“If only because of the felicitous casting of the irrepressible Jack Klugman as the sportswriter and Tony Randall as the photographer, the extension of ‘The Odd Couple’ at 9:30, appears to be a shoo-in. The writers and producers, Garry Marshall and Jerry Belson, successfully walked the fine chalk line between credible farce and Hollywood’s overdrawn antics…The TV version of The Odd Couple “hardly can be compared to the self-contained film and stage presentations, but on the home screen it has the merit of a twist, a notably desirable quality this season.”
As smoothly as the two leads worked together, the show was slow in attracting a viewing audience. Shot as a single-camera production (like a film), Randall and Klugman were even more disturbed by the laugh track added to each episode.
As Klugman explained, “We shot the first fifteen shows with one camera and the only good episode centered on and injured parrot that we thought was dead, but was really just in a coma. In my opinion, the rest of them stunk. Apparently, the network agreed with me because after fifteen shows we were cancelled, with not much chance of even finishing the regular season.
“Feeling like we hadn’t been given a proper shot, we all lobbied the ABC executives, explaining that the show would never work with one camera. We told them that Tony and I were stage actors who loved the rehearsal process and knew how to use it. We said that if we switched from one camera set up to a three-camera set up they would be taking advantages of our strengths.
“You see, in a one camera world, you don’t get any rehearsal. Most of the time is spent setting up or breaking down shots and so it takes all week just to get the show in the can. But a three-camera world is another thing entirely. If the network would let us do things this way, it would give us all week to rehearse. Then on Friday, we could shoot the show straight through, in front a live audience, with real people and real laughter.
“We begged them to let us use the three-camera format, literally getting down on our knees to get rid of the damned laugh track. Oh, how we hated that canned laughter! It was an insult. Tony and I knew how to get real laughs! Tony even quoted Fred Allen to one of the execs about laugh tracks, ‘Do you realize how many of those people laughing are dead?’ ”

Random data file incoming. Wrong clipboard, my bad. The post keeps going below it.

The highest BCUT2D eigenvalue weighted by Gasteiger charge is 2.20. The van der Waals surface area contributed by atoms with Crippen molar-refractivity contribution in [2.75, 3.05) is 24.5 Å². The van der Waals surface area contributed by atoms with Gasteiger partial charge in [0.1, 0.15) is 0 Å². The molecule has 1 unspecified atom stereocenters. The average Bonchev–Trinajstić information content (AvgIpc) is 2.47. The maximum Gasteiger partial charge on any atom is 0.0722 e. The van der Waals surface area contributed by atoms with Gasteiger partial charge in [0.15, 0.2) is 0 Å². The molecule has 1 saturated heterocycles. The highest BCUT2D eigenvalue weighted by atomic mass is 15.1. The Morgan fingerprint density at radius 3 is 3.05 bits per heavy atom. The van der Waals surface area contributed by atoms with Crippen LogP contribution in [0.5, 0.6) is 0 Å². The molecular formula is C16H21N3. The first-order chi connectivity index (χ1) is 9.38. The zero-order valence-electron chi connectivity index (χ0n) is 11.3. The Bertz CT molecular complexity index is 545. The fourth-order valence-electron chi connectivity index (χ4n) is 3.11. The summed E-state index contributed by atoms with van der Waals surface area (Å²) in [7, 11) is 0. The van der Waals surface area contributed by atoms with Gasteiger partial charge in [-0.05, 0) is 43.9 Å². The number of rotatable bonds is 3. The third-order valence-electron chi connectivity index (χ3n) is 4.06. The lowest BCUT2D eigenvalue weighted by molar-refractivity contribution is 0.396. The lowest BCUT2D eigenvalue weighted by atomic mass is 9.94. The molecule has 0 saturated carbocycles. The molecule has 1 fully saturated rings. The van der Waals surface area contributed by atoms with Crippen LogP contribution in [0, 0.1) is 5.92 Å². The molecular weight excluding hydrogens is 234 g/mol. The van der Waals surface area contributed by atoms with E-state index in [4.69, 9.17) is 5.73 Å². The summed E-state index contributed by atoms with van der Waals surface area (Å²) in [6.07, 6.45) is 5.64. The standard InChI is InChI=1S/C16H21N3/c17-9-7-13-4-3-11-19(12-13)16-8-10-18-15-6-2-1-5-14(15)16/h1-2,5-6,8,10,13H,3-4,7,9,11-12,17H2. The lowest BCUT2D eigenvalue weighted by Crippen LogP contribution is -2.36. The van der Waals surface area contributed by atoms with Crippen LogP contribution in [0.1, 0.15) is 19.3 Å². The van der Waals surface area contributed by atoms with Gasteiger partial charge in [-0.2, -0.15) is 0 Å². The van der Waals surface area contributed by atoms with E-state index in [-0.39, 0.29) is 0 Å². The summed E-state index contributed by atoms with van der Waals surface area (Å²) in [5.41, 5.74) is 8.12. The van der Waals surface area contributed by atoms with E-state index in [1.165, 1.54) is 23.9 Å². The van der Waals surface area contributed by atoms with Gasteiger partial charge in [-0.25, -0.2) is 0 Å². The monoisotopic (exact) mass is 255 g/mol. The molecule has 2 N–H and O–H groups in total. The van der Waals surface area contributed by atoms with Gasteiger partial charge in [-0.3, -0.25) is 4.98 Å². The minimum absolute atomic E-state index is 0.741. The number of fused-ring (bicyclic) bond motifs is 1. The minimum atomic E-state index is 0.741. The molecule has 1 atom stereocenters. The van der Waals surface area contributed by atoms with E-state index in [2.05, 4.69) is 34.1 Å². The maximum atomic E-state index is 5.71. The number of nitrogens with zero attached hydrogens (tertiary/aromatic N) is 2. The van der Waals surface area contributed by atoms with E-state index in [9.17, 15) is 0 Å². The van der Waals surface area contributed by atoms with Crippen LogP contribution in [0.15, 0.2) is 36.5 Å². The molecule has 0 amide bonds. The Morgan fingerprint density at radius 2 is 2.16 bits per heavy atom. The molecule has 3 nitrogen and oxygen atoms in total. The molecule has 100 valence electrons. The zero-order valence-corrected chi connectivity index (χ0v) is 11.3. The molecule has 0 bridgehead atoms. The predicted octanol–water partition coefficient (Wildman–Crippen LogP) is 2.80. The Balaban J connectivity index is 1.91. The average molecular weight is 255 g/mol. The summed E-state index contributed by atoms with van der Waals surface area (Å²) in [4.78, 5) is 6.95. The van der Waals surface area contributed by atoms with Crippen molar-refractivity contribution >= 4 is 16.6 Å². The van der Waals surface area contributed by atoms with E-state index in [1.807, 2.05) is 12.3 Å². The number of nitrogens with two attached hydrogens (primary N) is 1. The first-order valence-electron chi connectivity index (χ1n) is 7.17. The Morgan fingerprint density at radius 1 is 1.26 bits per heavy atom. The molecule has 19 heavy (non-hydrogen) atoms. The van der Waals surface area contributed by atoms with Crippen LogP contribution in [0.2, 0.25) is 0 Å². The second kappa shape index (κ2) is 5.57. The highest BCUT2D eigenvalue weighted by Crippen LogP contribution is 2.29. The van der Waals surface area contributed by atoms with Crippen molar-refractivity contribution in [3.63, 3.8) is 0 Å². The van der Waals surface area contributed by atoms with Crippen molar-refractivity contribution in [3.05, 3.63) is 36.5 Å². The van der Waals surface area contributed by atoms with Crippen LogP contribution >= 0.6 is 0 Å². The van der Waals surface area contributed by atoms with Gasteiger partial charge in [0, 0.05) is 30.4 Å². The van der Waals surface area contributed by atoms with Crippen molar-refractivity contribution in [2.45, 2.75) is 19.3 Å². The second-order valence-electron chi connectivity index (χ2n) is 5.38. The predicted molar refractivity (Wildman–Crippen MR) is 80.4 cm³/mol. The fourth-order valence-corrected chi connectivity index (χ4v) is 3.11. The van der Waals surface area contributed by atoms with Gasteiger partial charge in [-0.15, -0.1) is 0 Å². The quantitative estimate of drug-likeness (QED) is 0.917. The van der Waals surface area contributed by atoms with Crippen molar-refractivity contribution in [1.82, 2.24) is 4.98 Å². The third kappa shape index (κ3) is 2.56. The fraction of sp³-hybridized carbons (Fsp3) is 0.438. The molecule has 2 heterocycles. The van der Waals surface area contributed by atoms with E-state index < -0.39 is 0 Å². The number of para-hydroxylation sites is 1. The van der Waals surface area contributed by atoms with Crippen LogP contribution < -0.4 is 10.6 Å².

As Marshall recalled, “So, it went on the air, it was not a hit, but it was okay. And then Tony Randall went on The Tonight Show and he said, “We’re dying. We’ve got a great show but it has a laugh track; nobody likes the laugh track, it’s silly. Write to ABC, tell them to make us a 3-camera live [audience] show and we’ll do much better.”
The network aired an episode without a laugh track, which didn’t make anyone happier. But the mail response to Randall’s plea was tremendous. “Almost overnight,” Klugman said, “we created a furor, and by the end of the week, we had received more than three hundred thousand letters. The network got the point and let us finish the season with three cameras, a live audience, and no laugh track!”
The victory would have been more satisfying had the original author, Neil Simon, looked more favorably upon the idea of a TV version. Having no say in its writing or production, he tried to avoid it altogether.
“Neil Simon hated the show,” Marshall reported. “He said it never should be a TV show.” Actually, Simon’s problem was not so much with the quality of the writing, but the fact that he would not in any way reap the financial rewards of the series’ ultimate success (most of which would come later in syndication). As he wrote in his memoirs, “I never received one cent from the series. I had my name on every episode but I never saw a dime, a nickel, or a penny. It ran for years and will run in syndication for years and years to come. Not just in America but all over the world. The value of what I had given up for The Odd Couple series was in the millions. Probably a great deal of millions.”
However, Simon blamed no one but himself — well, maybe his former business manager. “No one stole the money from me. No one forced me to make the deal. It was a judgment call, and I let the wrong person sway me in making that judgment.”
Once his daughter Ellen watched the show, she told him, “Ya know, Dad, it’s not a bad show. You ought to watch it once in a while.” Simon saw that it wasn’t really so bad, and contacted Marshall. “He called us and said, ‘I was mad at you guys, I don’t know who you are, but you did my show and it’s good.’ And he quoted lines, which is the best thing a writer could hear from another writer. He actually quoted lines. And we said, ‘well, can we meet? You wanna be on the show?’ ” His non-speaking cameo appearance with Ellen (filmed on location in New York) did indeed come to pass. “And he played himself, and we got to talk to him, and it was a great, great feeling.” In the scene, Felix recognizes Simon, and asks for an autograph, taking out his pen. After signing, Simon calmly walks away with the pen, unaware of Felix’s objections.